Bench (Justice Rohinton Fali Nariman): Suppose there was a caste which was “backward" 50 years ago and now it has sections of creamy layer. Why can’t court say don’t treat unequals as equals.. because the whole idea behind reservation is to give a leg up to those deserving, not to someone who already has both legs up on the fan.
Krishnan's take: Here again, there is confusion on the criterion on “backwardness”. It is not the basis on which the SCs and STs have been identified. The “Creamy Layer” concept, or rather the concept of “Socially Advanced Persons/Sections” of the identified SEdBCs, is not applicable to SCs and STs.
Counsel Shanti Bhushan: If promotions to top bureaucratic posts are to be given through reservation, it will spell disaster for the country.
Krishnan's take: The scary picture of disaster for the country is the personal imagination of the learned counsel. The disadvantage that the country has been suffering from is because the vast majority of people were prevented from developing their inner potential and to participate, through their due presence in administration and governance, in the process of nation-building and national economic progress. This is what is to be corrected by the reservation policy as part of comprehensive Social Justice measures, including reservation in promotion for SCs and STs.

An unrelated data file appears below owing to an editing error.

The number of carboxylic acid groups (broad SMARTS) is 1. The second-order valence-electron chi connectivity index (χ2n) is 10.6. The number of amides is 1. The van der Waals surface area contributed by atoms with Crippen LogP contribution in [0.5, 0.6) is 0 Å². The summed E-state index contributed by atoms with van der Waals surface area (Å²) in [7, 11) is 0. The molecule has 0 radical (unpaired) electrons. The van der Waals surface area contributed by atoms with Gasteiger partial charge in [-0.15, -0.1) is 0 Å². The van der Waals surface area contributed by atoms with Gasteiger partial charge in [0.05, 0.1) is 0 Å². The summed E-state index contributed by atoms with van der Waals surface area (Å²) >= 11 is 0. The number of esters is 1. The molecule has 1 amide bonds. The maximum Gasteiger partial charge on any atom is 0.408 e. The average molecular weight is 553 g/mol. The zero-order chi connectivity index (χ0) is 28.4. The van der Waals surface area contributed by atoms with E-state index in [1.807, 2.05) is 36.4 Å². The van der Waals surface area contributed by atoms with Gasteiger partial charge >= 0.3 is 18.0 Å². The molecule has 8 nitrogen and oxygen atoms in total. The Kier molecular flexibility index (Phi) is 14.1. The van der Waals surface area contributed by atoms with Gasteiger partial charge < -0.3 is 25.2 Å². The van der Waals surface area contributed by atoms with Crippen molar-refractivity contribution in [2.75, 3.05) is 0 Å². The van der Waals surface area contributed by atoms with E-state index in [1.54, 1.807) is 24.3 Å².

Bench: Three points have emerged for consideration: (i) quantifiable data to assess backwardness; (ii) whether “Creamy Layer” criteria be applied for quota in promotion; and (iii) the adequacy of representation of SC/ST employees in various posts or cadre.